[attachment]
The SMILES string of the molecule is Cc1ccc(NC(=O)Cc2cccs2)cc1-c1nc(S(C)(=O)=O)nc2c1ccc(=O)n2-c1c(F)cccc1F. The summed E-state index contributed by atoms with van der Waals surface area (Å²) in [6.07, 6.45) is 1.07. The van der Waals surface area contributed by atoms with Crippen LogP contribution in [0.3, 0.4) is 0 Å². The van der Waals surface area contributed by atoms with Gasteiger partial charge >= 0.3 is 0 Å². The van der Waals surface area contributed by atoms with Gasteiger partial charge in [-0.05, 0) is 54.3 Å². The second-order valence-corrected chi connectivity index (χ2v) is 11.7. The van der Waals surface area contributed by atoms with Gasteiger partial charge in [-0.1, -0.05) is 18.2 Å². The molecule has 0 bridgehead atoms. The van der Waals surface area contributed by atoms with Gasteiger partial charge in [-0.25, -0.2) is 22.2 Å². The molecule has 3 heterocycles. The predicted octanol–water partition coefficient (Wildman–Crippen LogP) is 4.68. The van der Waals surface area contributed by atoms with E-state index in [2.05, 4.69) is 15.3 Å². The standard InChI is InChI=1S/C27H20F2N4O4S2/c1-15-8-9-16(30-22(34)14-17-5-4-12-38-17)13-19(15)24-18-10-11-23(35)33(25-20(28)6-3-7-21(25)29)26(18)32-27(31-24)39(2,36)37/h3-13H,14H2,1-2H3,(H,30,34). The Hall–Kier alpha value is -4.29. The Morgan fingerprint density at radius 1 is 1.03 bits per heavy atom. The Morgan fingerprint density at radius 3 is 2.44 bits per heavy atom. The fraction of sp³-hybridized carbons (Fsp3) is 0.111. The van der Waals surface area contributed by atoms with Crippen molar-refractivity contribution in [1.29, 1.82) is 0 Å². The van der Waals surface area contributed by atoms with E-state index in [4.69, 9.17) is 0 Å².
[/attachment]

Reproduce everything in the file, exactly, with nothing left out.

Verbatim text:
The SMILES string of the molecule is Cc1ccc(NC(=O)Cc2cccs2)cc1-c1nc(S(C)(=O)=O)nc2c1ccc(=O)n2-c1c(F)cccc1F. The summed E-state index contributed by atoms with van der Waals surface area (Å²) in [6.07, 6.45) is 1.07. The van der Waals surface area contributed by atoms with Crippen LogP contribution in [0.3, 0.4) is 0 Å². The van der Waals surface area contributed by atoms with Gasteiger partial charge >= 0.3 is 0 Å². The van der Waals surface area contributed by atoms with Gasteiger partial charge in [-0.05, 0) is 54.3 Å². The second-order valence-corrected chi connectivity index (χ2v) is 11.7. The van der Waals surface area contributed by atoms with Gasteiger partial charge in [-0.1, -0.05) is 18.2 Å². The molecule has 0 bridgehead atoms. The van der Waals surface area contributed by atoms with Gasteiger partial charge in [-0.25, -0.2) is 22.2 Å². The molecule has 3 heterocycles. The predicted octanol–water partition coefficient (Wildman–Crippen LogP) is 4.68. The van der Waals surface area contributed by atoms with E-state index in [2.05, 4.69) is 15.3 Å². The standard InChI is InChI=1S/C27H20F2N4O4S2/c1-15-8-9-16(30-22(34)14-17-5-4-12-38-17)13-19(15)24-18-10-11-23(35)33(25-20(28)6-3-7-21(25)29)26(18)32-27(31-24)39(2,36)37/h3-13H,14H2,1-2H3,(H,30,34). The Hall–Kier alpha value is -4.29. The Morgan fingerprint density at radius 1 is 1.03 bits per heavy atom. The Morgan fingerprint density at radius 3 is 2.44 bits per heavy atom. The fraction of sp³-hybridized carbons (Fsp3) is 0.111. The van der Waals surface area contributed by atoms with Crippen molar-refractivity contribution in [1.29, 1.82) is 0 Å². The van der Waals surface area contributed by atoms with E-state index in [4.69, 9.17) is 0 Å².